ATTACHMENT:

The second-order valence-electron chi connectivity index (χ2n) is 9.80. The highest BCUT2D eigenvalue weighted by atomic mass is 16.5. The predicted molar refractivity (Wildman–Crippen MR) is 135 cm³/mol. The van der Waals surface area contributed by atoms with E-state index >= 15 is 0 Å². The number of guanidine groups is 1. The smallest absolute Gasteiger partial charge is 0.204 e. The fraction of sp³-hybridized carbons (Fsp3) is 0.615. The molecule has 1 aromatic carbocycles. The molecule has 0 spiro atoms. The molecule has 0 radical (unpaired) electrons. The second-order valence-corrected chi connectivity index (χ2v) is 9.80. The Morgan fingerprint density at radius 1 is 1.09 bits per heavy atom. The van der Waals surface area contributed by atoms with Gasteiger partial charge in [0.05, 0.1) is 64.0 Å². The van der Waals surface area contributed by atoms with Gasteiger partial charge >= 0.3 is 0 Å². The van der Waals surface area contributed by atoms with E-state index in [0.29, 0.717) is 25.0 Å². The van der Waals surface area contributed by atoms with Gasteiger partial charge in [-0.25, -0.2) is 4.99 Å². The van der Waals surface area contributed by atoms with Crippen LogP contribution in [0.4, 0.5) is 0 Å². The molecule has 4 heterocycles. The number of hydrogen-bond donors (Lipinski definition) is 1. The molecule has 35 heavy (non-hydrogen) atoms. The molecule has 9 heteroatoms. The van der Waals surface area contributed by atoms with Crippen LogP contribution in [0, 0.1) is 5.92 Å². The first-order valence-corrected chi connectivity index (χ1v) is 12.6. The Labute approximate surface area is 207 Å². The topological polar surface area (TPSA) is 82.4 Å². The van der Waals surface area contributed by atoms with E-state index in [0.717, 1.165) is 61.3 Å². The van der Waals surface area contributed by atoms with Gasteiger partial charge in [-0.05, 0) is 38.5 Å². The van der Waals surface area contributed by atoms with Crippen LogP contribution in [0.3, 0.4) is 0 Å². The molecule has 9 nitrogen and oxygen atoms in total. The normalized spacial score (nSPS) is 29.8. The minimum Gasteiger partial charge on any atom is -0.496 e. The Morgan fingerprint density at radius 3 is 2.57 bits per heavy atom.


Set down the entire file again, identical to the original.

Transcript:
The second-order valence-electron chi connectivity index (χ2n) is 9.80. The highest BCUT2D eigenvalue weighted by atomic mass is 16.5. The predicted molar refractivity (Wildman–Crippen MR) is 135 cm³/mol. The van der Waals surface area contributed by atoms with E-state index >= 15 is 0 Å². The number of guanidine groups is 1. The smallest absolute Gasteiger partial charge is 0.204 e. The fraction of sp³-hybridized carbons (Fsp3) is 0.615. The molecule has 1 aromatic carbocycles. The molecule has 0 spiro atoms. The molecule has 0 radical (unpaired) electrons. The second-order valence-corrected chi connectivity index (χ2v) is 9.80. The Morgan fingerprint density at radius 1 is 1.09 bits per heavy atom. The van der Waals surface area contributed by atoms with Gasteiger partial charge in [0.05, 0.1) is 64.0 Å². The van der Waals surface area contributed by atoms with Gasteiger partial charge >= 0.3 is 0 Å². The van der Waals surface area contributed by atoms with E-state index in [0.29, 0.717) is 25.0 Å². The van der Waals surface area contributed by atoms with Gasteiger partial charge in [-0.25, -0.2) is 4.99 Å². The van der Waals surface area contributed by atoms with Crippen LogP contribution in [0.4, 0.5) is 0 Å². The molecule has 4 heterocycles. The number of hydrogen-bond donors (Lipinski definition) is 1. The molecule has 35 heavy (non-hydrogen) atoms. The molecule has 9 heteroatoms. The van der Waals surface area contributed by atoms with Crippen LogP contribution in [0, 0.1) is 5.92 Å². The first-order valence-corrected chi connectivity index (χ1v) is 12.6. The Labute approximate surface area is 207 Å². The topological polar surface area (TPSA) is 82.4 Å². The van der Waals surface area contributed by atoms with E-state index in [0.717, 1.165) is 61.3 Å². The van der Waals surface area contributed by atoms with Gasteiger partial charge in [-0.05, 0) is 38.5 Å². The van der Waals surface area contributed by atoms with Crippen LogP contribution in [0.3, 0.4) is 0 Å². The molecule has 9 nitrogen and oxygen atoms in total. The normalized spacial score (nSPS) is 29.8. The minimum Gasteiger partial charge on any atom is -0.496 e. The Morgan fingerprint density at radius 3 is 2.57 bits per heavy atom.